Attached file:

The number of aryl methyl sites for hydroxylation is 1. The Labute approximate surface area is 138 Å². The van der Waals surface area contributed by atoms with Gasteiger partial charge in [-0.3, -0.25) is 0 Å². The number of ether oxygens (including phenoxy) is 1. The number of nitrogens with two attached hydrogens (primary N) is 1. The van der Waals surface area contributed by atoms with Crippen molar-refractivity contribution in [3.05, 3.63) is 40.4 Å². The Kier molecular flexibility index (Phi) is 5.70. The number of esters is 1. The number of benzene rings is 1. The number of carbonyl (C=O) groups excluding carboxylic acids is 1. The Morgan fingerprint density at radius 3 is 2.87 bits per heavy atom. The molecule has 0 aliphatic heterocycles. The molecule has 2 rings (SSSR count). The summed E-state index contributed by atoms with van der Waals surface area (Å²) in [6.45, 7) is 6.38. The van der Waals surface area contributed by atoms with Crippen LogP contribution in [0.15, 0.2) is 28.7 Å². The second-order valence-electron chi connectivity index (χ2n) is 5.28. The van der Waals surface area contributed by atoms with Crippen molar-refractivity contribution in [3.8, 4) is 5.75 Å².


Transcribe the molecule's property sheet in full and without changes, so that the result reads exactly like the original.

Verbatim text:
The number of aryl methyl sites for hydroxylation is 1. The Labute approximate surface area is 138 Å². The van der Waals surface area contributed by atoms with Gasteiger partial charge in [-0.3, -0.25) is 0 Å². The number of ether oxygens (including phenoxy) is 1. The number of nitrogens with two attached hydrogens (primary N) is 1. The van der Waals surface area contributed by atoms with Crippen molar-refractivity contribution in [3.05, 3.63) is 40.4 Å². The Kier molecular flexibility index (Phi) is 5.70. The number of esters is 1. The number of benzene rings is 1. The number of carbonyl (C=O) groups excluding carboxylic acids is 1. The Morgan fingerprint density at radius 3 is 2.87 bits per heavy atom. The molecule has 0 aliphatic heterocycles. The molecule has 2 rings (SSSR count). The summed E-state index contributed by atoms with van der Waals surface area (Å²) in [6.45, 7) is 6.38. The van der Waals surface area contributed by atoms with Crippen LogP contribution in [0.15, 0.2) is 28.7 Å². The second-order valence-electron chi connectivity index (χ2n) is 5.28. The van der Waals surface area contributed by atoms with Crippen molar-refractivity contribution in [3.8, 4) is 5.75 Å².